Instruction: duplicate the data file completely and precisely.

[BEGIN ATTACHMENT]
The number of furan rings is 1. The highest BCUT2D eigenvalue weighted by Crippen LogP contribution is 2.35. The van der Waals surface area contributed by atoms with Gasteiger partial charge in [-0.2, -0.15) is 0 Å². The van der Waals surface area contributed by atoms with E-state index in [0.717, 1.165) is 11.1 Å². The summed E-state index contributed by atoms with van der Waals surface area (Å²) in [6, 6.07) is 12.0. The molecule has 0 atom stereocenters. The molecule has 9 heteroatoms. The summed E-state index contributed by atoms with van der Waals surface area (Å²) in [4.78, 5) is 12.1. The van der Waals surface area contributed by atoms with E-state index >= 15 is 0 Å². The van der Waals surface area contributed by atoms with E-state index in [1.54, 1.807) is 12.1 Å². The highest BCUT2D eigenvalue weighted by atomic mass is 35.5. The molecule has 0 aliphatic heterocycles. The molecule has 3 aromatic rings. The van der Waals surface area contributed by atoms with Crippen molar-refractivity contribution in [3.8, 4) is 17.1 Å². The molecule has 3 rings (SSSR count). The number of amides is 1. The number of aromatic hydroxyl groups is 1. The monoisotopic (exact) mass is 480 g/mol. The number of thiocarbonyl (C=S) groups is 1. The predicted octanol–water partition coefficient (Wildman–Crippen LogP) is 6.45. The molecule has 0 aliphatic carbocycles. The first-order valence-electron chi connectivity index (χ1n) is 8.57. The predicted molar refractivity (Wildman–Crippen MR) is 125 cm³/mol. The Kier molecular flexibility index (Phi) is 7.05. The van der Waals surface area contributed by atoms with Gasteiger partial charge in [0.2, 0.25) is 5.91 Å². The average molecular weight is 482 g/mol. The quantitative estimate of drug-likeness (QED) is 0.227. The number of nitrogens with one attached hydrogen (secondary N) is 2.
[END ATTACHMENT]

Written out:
The number of furan rings is 1. The highest BCUT2D eigenvalue weighted by Crippen LogP contribution is 2.35. The van der Waals surface area contributed by atoms with Gasteiger partial charge in [-0.2, -0.15) is 0 Å². The van der Waals surface area contributed by atoms with E-state index in [0.717, 1.165) is 11.1 Å². The summed E-state index contributed by atoms with van der Waals surface area (Å²) in [6, 6.07) is 12.0. The molecule has 0 atom stereocenters. The molecule has 9 heteroatoms. The summed E-state index contributed by atoms with van der Waals surface area (Å²) in [4.78, 5) is 12.1. The van der Waals surface area contributed by atoms with E-state index >= 15 is 0 Å². The van der Waals surface area contributed by atoms with E-state index in [1.54, 1.807) is 12.1 Å². The highest BCUT2D eigenvalue weighted by atomic mass is 35.5. The molecule has 0 aliphatic heterocycles. The molecule has 3 aromatic rings. The van der Waals surface area contributed by atoms with Crippen molar-refractivity contribution in [3.8, 4) is 17.1 Å². The molecule has 3 rings (SSSR count). The number of amides is 1. The number of aromatic hydroxyl groups is 1. The monoisotopic (exact) mass is 480 g/mol. The number of thiocarbonyl (C=S) groups is 1. The predicted octanol–water partition coefficient (Wildman–Crippen LogP) is 6.45. The molecule has 0 aliphatic carbocycles. The first-order valence-electron chi connectivity index (χ1n) is 8.57. The predicted molar refractivity (Wildman–Crippen MR) is 125 cm³/mol. The Kier molecular flexibility index (Phi) is 7.05. The van der Waals surface area contributed by atoms with Gasteiger partial charge in [0.2, 0.25) is 5.91 Å². The average molecular weight is 482 g/mol. The quantitative estimate of drug-likeness (QED) is 0.227. The number of nitrogens with one attached hydrogen (secondary N) is 2.